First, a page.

Today 08 December
South Africans crowded into churches, mosques, temples and synagogues on Sunday to remember Nelson Mandela, encouraged by their president to celebrate a life that transcended race and religion. The nationwide day of prayer marked the formal start of a week-long state funeral for the man who forged a new multi-racial South Africa from the discredited remnants of the apartheid era he helped to dismantle. In the Regina Mundi Catholic church in the once blacks-only township of Soweto, parish priest Sebastian Rossouw called Mandela "a light in the darkness" and praised his capacity for "humility and forgiveness". "He fought for us then, now he needs to rest," said Olga Mbeke, 60, who was born in Soweto.
Bangui (Central African Republic) (AFP) - French troops deployed in the strife-torn Central African Republic on Saturday, while the African Union said it would nearly double its force to try to stamp out deadly sectarian violence. Cheering residents honked horns, danced and banged on saucepans as some 200 French troops rolled into the mainly Christian town of Bouar in the west of the country. The communal violence, which has terrorised rural towns for months, flared in the capital Bangui on Thursday, leaving at least 300 dead in a wave of attacks, the Red Cross said. Central African Republic President Michel Djotodia declared a three-day period of mourning from Sunday for the victims.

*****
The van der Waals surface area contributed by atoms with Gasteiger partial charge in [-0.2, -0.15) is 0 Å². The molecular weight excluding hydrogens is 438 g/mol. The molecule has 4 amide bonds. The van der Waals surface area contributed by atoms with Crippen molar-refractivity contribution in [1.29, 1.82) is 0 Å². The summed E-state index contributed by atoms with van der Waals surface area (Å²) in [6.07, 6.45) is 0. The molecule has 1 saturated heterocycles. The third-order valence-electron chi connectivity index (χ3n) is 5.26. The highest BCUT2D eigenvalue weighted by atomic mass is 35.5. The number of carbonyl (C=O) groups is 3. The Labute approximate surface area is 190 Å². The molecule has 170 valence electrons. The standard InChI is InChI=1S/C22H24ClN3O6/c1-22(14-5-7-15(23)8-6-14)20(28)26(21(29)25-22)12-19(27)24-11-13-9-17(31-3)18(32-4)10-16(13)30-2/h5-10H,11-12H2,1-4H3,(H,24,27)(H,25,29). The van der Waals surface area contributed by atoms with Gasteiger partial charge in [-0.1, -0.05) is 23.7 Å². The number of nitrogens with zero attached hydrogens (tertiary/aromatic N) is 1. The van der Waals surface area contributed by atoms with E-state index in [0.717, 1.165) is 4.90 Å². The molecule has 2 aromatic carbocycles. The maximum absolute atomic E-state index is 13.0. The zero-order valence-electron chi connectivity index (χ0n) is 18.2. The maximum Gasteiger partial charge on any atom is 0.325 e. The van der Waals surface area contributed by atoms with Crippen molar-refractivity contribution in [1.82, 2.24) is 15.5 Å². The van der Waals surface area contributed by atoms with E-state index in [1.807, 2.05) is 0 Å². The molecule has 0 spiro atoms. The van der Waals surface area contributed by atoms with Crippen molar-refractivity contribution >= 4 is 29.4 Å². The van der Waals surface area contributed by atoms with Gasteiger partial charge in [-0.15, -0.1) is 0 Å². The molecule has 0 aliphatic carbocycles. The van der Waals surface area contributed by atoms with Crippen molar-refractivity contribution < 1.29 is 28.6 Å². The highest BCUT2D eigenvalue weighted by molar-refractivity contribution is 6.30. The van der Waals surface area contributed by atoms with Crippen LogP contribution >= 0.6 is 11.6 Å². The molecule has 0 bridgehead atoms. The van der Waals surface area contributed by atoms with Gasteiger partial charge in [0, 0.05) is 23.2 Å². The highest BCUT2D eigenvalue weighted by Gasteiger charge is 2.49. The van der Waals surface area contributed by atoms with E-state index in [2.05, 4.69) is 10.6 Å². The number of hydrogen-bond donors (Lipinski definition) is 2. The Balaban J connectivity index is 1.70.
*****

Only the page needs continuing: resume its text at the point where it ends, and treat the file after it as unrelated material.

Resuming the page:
The passing of Nelson Mandela leaves a waning number of global figures representing freedom and resilience against oppression — and a changing world that makes it harder for anyone to approach Mandela's iconic power.
By Daniel Wallis CARACAS (Reuters) - Venezuelans vote in municipal elections on Sunday that are the biggest political test yet for President Nicolas Maduro as he tries to halt an economic slide and preserve the radical socialist legacy of his late mentor Hugo Chavez. The outcome of the ballots to choose 337 mayors and 2,523 councilors will be seen as a sign of Maduro's strength, nine months after Chavez died from cancer and he narrowly beat opposition leader Henrique Capriles to win the presidency.
For US President Barack Obama and millions of people around the world, Nelson Mandela was a hero. But what are heroes? And will there be another Mandela, or is he the last of a breed? In more modern times, the term came to describe mere mortals credited with exceptional qualities, such as Gandhi, Mother Teresa, Winston Churchill or Martin Luther King.